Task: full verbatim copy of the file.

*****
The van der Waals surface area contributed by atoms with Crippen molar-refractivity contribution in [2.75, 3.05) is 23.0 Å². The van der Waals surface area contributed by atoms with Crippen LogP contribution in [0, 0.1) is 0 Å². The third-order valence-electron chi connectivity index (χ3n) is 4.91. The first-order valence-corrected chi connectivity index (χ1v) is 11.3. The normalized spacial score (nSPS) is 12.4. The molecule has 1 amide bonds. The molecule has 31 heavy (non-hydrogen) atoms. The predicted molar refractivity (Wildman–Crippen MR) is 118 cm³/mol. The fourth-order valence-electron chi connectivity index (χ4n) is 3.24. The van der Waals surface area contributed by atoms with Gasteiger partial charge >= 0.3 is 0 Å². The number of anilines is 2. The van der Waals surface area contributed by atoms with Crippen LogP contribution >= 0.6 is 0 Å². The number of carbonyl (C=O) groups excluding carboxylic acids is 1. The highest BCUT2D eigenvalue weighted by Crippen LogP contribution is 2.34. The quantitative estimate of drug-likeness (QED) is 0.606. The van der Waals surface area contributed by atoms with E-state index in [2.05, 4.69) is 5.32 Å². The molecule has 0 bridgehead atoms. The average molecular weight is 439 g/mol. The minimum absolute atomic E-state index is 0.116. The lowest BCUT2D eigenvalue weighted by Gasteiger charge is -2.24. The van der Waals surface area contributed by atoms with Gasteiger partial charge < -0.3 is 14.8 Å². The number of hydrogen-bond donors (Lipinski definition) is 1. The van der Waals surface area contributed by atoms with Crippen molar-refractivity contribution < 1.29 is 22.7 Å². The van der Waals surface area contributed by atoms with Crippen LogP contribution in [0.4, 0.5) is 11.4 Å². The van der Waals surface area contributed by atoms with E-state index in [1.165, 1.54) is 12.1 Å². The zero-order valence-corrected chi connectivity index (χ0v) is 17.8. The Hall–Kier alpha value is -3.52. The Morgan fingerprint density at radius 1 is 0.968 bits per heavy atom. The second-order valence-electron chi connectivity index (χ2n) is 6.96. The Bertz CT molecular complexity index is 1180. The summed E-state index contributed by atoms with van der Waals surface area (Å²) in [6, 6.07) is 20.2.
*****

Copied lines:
The van der Waals surface area contributed by atoms with Crippen molar-refractivity contribution in [2.75, 3.05) is 23.0 Å². The van der Waals surface area contributed by atoms with Crippen LogP contribution in [0, 0.1) is 0 Å². The third-order valence-electron chi connectivity index (χ3n) is 4.91. The first-order valence-corrected chi connectivity index (χ1v) is 11.3. The normalized spacial score (nSPS) is 12.4. The molecule has 1 amide bonds. The molecule has 31 heavy (non-hydrogen) atoms. The predicted molar refractivity (Wildman–Crippen MR) is 118 cm³/mol. The fourth-order valence-electron chi connectivity index (χ4n) is 3.24. The van der Waals surface area contributed by atoms with Gasteiger partial charge >= 0.3 is 0 Å². The number of anilines is 2. The van der Waals surface area contributed by atoms with Crippen LogP contribution >= 0.6 is 0 Å². The number of carbonyl (C=O) groups excluding carboxylic acids is 1. The highest BCUT2D eigenvalue weighted by Crippen LogP contribution is 2.34. The quantitative estimate of drug-likeness (QED) is 0.606. The van der Waals surface area contributed by atoms with E-state index in [2.05, 4.69) is 5.32 Å². The molecule has 0 bridgehead atoms. The average molecular weight is 439 g/mol. The minimum absolute atomic E-state index is 0.116. The lowest BCUT2D eigenvalue weighted by Gasteiger charge is -2.24. The van der Waals surface area contributed by atoms with Gasteiger partial charge < -0.3 is 14.8 Å². The number of hydrogen-bond donors (Lipinski definition) is 1. The van der Waals surface area contributed by atoms with Crippen molar-refractivity contribution < 1.29 is 22.7 Å². The van der Waals surface area contributed by atoms with Crippen LogP contribution in [0.4, 0.5) is 11.4 Å². The van der Waals surface area contributed by atoms with E-state index in [1.165, 1.54) is 12.1 Å². The zero-order valence-corrected chi connectivity index (χ0v) is 17.8. The Hall–Kier alpha value is -3.52. The Morgan fingerprint density at radius 1 is 0.968 bits per heavy atom. The second-order valence-electron chi connectivity index (χ2n) is 6.96. The Bertz CT molecular complexity index is 1180. The summed E-state index contributed by atoms with van der Waals surface area (Å²) in [6, 6.07) is 20.2.